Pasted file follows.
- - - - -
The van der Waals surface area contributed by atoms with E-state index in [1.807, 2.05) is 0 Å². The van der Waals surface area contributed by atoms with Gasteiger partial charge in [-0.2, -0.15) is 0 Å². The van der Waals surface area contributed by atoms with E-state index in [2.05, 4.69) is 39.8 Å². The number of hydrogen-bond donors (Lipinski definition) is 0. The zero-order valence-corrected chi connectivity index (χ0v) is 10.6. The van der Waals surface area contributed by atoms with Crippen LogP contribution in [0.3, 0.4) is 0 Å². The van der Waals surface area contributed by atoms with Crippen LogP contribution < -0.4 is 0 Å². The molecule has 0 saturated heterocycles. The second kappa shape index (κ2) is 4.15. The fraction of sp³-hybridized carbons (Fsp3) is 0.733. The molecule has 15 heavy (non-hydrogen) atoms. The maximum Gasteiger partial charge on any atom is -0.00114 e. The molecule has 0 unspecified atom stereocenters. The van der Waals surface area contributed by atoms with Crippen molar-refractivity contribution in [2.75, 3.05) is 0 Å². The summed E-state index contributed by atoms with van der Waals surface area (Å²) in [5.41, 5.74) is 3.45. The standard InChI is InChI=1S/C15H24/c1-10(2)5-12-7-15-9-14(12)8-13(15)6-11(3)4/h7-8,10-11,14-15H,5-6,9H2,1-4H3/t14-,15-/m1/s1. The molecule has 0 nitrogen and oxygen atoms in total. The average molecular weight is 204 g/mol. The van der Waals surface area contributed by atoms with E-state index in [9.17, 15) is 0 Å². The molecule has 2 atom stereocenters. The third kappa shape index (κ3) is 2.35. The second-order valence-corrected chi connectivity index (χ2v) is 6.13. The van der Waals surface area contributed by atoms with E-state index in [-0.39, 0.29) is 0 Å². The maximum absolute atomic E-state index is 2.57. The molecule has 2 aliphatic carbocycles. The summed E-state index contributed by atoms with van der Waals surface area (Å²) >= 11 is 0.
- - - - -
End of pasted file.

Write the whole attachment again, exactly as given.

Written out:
The van der Waals surface area contributed by atoms with E-state index in [1.807, 2.05) is 0 Å². The van der Waals surface area contributed by atoms with Gasteiger partial charge in [-0.2, -0.15) is 0 Å². The van der Waals surface area contributed by atoms with E-state index in [2.05, 4.69) is 39.8 Å². The number of hydrogen-bond donors (Lipinski definition) is 0. The zero-order valence-corrected chi connectivity index (χ0v) is 10.6. The van der Waals surface area contributed by atoms with Crippen LogP contribution in [0.3, 0.4) is 0 Å². The van der Waals surface area contributed by atoms with Crippen LogP contribution < -0.4 is 0 Å². The molecule has 0 saturated heterocycles. The second kappa shape index (κ2) is 4.15. The fraction of sp³-hybridized carbons (Fsp3) is 0.733. The molecule has 15 heavy (non-hydrogen) atoms. The maximum Gasteiger partial charge on any atom is -0.00114 e. The molecule has 0 unspecified atom stereocenters. The van der Waals surface area contributed by atoms with Crippen molar-refractivity contribution in [2.75, 3.05) is 0 Å². The summed E-state index contributed by atoms with van der Waals surface area (Å²) in [5.41, 5.74) is 3.45. The standard InChI is InChI=1S/C15H24/c1-10(2)5-12-7-15-9-14(12)8-13(15)6-11(3)4/h7-8,10-11,14-15H,5-6,9H2,1-4H3/t14-,15-/m1/s1. The molecule has 0 nitrogen and oxygen atoms in total. The average molecular weight is 204 g/mol. The van der Waals surface area contributed by atoms with E-state index in [9.17, 15) is 0 Å². The molecule has 2 atom stereocenters. The third kappa shape index (κ3) is 2.35. The second-order valence-corrected chi connectivity index (χ2v) is 6.13. The van der Waals surface area contributed by atoms with E-state index in [-0.39, 0.29) is 0 Å². The maximum absolute atomic E-state index is 2.57. The molecule has 2 aliphatic carbocycles. The summed E-state index contributed by atoms with van der Waals surface area (Å²) >= 11 is 0.